The most powerful Katrina stories I have heard have been from cab drivers.
Two precursors to this thought: 1. My students probably have very good Katrina stories. Most of them spent a very long time in Texas because of the storm. But it's one of those subjects that comes up on its own, and generally, my students don't let it come up. There have been times when I have asked, of course. Once a student told me about how he watched someone get raped in front of him at the Superdome. But see, it's too painful, even for me, and we change the subject; talk about math instead, or Biology, or Final Fantasy, and pretend like Katrina was a long time ago, and that everything is safe and okay now. For some, that's what school is for. So that's the first thing. And 2. I am very, very good with cab drivers. I would say that my way with cab drivers is among my greatest talents in life. Almost without fail, I can get a cab ride for half the asking price by being personable. Keys to this trick: Be female, be wearing something kind of tight and/or skanky, and be sitting in the front seat. Sometimes I can even get the ride for free if I'm lucky, but I always pay anyway. I am genuinely fascinated by cab driving.
I mean, it has to be a pretty amazing profession. First, you have to be a map. I don't like riding in cabs with GPS systems. What's the fun in that? Part of being a cab driver is that you're supposed to be able to hear "Mount Avenue on the South Side" and know exactly where that is. I like maps, so the idea of being a human map is very attractive to me. Second, I hear people have sex in the backs of cabs, so that would be interesting if you were a cab driver. Third, I imagine you meet a lot of terribly interesting people, see a lot of terribly interesting road blocks, and witness a lot of little punctuations in your usual scenery every day because you spend all your time staring at it. From the bottom of my heart, I love to talk to cab drivers.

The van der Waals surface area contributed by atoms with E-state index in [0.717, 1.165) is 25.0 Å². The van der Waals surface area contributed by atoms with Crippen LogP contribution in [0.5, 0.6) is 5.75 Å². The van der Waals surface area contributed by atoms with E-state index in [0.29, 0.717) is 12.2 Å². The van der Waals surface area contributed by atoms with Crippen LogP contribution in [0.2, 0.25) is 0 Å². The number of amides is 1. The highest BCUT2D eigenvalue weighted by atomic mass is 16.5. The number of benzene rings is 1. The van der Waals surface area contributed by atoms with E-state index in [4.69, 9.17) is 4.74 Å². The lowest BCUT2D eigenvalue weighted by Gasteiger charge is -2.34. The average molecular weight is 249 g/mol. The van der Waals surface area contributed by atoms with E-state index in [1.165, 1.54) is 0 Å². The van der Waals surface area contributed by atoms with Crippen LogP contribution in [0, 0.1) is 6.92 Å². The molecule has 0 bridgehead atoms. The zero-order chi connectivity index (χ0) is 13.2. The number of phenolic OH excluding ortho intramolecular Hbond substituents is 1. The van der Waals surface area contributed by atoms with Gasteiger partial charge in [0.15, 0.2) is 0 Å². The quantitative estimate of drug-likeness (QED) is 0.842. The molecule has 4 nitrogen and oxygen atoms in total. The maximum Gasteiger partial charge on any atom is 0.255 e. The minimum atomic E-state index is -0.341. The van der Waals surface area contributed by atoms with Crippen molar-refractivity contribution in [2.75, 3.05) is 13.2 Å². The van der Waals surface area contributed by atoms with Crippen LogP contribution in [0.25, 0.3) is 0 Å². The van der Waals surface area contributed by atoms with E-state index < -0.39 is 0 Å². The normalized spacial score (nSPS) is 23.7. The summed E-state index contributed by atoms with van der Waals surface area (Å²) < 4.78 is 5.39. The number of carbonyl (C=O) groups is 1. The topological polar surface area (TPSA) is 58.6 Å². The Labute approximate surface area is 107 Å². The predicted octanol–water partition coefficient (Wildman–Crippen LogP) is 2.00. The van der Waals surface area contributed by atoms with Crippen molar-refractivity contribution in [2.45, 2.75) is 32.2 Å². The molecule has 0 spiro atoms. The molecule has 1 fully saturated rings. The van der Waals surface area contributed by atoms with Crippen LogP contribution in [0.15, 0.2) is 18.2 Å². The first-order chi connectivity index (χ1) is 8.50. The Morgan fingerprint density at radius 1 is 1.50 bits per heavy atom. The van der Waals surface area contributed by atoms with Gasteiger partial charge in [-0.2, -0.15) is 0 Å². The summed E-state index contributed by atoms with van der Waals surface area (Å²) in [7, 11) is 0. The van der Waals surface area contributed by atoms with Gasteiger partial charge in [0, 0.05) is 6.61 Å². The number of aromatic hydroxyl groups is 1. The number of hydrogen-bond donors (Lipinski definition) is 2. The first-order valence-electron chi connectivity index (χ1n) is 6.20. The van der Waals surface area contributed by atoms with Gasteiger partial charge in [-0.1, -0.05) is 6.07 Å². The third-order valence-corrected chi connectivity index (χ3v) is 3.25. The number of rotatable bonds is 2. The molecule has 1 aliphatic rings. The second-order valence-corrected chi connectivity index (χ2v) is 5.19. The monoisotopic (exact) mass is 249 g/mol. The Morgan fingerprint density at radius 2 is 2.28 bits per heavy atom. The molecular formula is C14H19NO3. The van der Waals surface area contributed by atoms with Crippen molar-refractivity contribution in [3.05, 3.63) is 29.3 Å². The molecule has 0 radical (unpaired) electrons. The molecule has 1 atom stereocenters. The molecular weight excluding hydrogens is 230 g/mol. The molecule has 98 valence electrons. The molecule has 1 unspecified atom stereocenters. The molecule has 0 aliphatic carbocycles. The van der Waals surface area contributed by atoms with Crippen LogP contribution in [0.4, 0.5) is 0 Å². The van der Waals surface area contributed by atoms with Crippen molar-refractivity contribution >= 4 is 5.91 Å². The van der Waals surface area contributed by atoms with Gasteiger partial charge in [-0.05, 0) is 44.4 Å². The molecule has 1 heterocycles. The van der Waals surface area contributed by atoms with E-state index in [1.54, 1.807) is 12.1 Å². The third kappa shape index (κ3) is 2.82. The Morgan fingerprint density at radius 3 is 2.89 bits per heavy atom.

In New Orleans, the conversation in the cab always starts about the weather. "Isn't it cold?" "Isn't it warm?" "It's been raining an awful lot, hasn't it?" This segues kind of naturally into the subject of hurricanes.
I'm amazed by this, but ten out of ten of the last cab drivers I've had in New Orleans came back after Katrina. I don't know if I would be able to come back. But people here regularly impress me with their strength. They wear it like a beard you know you can't grow: "Yeah, whatever, I'm emotionally strong and weathered, what're you going to do about it?"
Once a man told me about how he plucked his indignant mother off her lower 9th ward property days before the storm, but how her best friend stayed and drowned and they saw her on the front page of the Texas paper, facedown in the deluge. "That was the week I learned how to text message. Because sometimes your phone wouldn't work but you could somehow text message. All I wanted to do was text message."
And the driver who came back and didn't have electricity for a month but he and his wife started to write short plays for each other to perform and they'd stand behind the kitchen table and pretend they were the television.
And yesterday, coming home from Thanksgiving break in Oregon, the man who came from India, who had family in Mumbai. And I said, "That must be awful, you must have been terrified last week, is everything okay," and he said, "It was nothing next to Katrina. My daughter still cannot drive through a puddle."
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